On September 17, I joined members of over 300 national organizations to participate in the Rally for Medical Research Capitol Hill Day. Many rally participants were fellow scientists from all across the country, attending to urge Congress to provide robust, sustainable, and predictable funding for NIH in 2016 and beyond. However, most rally participants were patients and loved ones, attending to advocate and show support for biomedical research, as those directly affected by disease and those anticipating with hope new biomedical breakthroughs.
Rally participants were organized into groups based on their home state. My group from Virginia met with four House offices and the two Virginia Senate offices. At these office meetings, I described my experience as an early career scientist, having seen my peers leave biomedical research or the country for more reliable career opportunities, a direct result of decade-low NIH funding levels. I conveyed that basic science research is critical for advances in patient treatment, but that the clinical implementation of basic science research may take decades, making the need for sustainable and predictability funding that much more crucial. In my group, my fellow rally participants expressed their own personal, and often heartbreaking, stories of how disease had directly touched their lives, and each voiced how imperative supporting NIH and biomedical research is to themselves and those similarly affected.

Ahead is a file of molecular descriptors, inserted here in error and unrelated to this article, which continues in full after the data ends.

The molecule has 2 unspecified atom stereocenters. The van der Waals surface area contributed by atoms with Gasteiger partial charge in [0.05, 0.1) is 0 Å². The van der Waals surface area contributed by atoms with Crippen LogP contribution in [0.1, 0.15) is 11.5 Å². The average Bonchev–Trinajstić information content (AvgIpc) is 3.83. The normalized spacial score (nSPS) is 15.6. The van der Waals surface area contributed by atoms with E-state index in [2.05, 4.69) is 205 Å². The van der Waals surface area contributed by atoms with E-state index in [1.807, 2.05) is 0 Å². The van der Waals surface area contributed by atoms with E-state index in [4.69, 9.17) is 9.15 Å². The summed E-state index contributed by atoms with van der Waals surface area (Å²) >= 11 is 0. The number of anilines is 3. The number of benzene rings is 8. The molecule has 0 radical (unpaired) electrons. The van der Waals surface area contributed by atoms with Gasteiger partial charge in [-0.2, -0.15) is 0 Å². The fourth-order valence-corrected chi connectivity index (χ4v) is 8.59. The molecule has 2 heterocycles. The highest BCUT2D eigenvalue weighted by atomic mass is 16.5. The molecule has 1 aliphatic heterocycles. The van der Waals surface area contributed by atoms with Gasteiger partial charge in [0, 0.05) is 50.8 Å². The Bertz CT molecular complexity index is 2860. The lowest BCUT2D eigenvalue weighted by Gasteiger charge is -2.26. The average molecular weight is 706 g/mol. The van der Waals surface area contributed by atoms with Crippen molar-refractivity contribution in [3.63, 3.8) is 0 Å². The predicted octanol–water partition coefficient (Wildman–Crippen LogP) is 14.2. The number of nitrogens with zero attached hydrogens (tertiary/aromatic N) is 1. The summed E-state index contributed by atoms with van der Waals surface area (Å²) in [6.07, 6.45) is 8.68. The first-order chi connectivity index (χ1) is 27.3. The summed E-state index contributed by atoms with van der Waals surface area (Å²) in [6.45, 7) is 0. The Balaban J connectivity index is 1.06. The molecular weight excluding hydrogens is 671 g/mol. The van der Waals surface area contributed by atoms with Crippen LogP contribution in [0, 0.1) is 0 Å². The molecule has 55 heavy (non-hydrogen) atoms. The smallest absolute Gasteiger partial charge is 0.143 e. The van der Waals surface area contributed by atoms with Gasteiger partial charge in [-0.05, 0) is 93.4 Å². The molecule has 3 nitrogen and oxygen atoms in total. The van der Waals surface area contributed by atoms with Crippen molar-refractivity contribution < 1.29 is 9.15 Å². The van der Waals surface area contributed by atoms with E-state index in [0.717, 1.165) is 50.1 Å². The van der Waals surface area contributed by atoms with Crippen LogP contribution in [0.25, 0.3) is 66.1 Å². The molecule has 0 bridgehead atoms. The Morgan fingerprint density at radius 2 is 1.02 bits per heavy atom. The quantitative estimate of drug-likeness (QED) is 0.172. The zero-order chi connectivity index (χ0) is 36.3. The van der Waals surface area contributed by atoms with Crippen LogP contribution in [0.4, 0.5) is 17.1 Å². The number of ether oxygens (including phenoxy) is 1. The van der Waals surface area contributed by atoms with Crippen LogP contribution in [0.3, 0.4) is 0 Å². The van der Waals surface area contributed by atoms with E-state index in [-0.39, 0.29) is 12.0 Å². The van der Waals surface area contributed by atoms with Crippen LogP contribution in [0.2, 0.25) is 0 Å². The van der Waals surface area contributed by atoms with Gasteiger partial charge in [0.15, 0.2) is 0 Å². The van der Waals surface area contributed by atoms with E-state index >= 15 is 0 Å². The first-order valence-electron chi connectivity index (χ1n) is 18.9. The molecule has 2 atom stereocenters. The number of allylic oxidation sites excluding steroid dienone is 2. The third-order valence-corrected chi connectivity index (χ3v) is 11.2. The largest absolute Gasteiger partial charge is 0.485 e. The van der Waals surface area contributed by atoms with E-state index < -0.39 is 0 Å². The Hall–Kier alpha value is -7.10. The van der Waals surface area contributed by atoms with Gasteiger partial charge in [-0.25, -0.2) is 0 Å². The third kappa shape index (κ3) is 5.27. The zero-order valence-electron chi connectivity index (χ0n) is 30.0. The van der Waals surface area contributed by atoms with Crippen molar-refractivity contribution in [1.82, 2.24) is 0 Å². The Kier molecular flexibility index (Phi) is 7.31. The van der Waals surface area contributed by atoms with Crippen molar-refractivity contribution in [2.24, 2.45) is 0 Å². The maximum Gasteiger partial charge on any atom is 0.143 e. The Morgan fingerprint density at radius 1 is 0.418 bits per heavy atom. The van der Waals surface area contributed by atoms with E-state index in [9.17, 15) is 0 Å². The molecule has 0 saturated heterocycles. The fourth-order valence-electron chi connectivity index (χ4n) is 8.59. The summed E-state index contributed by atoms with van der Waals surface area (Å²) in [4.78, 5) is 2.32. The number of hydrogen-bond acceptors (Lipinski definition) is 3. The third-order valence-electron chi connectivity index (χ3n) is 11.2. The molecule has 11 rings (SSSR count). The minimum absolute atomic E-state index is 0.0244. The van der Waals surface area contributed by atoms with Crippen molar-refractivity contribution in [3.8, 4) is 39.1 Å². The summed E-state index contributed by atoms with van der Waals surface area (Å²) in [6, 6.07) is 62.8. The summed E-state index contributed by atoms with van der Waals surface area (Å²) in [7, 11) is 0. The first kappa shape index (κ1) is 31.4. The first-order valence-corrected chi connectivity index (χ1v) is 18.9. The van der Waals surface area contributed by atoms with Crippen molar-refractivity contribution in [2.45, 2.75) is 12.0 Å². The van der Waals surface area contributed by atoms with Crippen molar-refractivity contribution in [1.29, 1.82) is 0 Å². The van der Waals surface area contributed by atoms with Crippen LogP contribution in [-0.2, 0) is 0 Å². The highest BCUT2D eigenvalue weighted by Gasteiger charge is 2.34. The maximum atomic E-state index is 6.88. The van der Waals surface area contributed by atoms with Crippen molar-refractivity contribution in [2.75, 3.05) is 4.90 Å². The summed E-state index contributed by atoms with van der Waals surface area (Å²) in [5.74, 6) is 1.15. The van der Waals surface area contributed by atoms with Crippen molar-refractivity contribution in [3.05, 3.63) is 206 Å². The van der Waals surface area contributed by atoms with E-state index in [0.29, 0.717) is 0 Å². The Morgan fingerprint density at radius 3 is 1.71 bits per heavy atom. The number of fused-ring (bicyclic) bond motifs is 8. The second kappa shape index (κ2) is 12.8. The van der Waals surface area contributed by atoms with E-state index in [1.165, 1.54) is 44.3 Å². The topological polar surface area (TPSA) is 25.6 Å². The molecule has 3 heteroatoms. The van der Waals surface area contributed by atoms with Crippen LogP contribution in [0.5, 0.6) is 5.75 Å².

The House and Senate offices that we met with all agreed that NIH funding is important and optimistically stated that NIH support seems to be one issue that Congress members on both sides of the aisle can agree upon.
Seth H. Weinberg,Research Assistant Professor, Old Dominion University